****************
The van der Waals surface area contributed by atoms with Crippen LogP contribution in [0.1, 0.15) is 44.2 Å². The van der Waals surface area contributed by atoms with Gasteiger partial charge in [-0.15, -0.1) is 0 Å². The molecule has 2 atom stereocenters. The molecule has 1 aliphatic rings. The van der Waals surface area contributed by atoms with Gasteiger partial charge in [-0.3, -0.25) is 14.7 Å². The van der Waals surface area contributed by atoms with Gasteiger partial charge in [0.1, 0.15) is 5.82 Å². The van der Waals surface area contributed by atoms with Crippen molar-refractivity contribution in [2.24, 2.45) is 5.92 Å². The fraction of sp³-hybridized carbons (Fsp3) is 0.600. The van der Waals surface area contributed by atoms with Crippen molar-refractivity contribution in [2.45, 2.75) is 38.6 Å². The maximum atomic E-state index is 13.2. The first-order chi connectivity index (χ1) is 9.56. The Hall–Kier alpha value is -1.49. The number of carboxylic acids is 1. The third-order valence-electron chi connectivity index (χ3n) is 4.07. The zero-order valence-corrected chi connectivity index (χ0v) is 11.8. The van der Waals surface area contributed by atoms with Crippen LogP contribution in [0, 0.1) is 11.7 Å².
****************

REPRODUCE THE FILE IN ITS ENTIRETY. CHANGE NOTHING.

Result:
The van der Waals surface area contributed by atoms with Crippen LogP contribution in [0.1, 0.15) is 44.2 Å². The van der Waals surface area contributed by atoms with Gasteiger partial charge in [-0.15, -0.1) is 0 Å². The molecule has 2 atom stereocenters. The molecule has 1 aliphatic rings. The van der Waals surface area contributed by atoms with Gasteiger partial charge in [-0.3, -0.25) is 14.7 Å². The van der Waals surface area contributed by atoms with Gasteiger partial charge in [0.1, 0.15) is 5.82 Å². The van der Waals surface area contributed by atoms with Crippen molar-refractivity contribution in [2.24, 2.45) is 5.92 Å². The fraction of sp³-hybridized carbons (Fsp3) is 0.600. The van der Waals surface area contributed by atoms with Crippen molar-refractivity contribution in [2.45, 2.75) is 38.6 Å². The maximum atomic E-state index is 13.2. The first-order chi connectivity index (χ1) is 9.56. The Hall–Kier alpha value is -1.49. The number of carboxylic acids is 1. The third-order valence-electron chi connectivity index (χ3n) is 4.07. The zero-order valence-corrected chi connectivity index (χ0v) is 11.8. The van der Waals surface area contributed by atoms with Crippen LogP contribution in [0, 0.1) is 11.7 Å².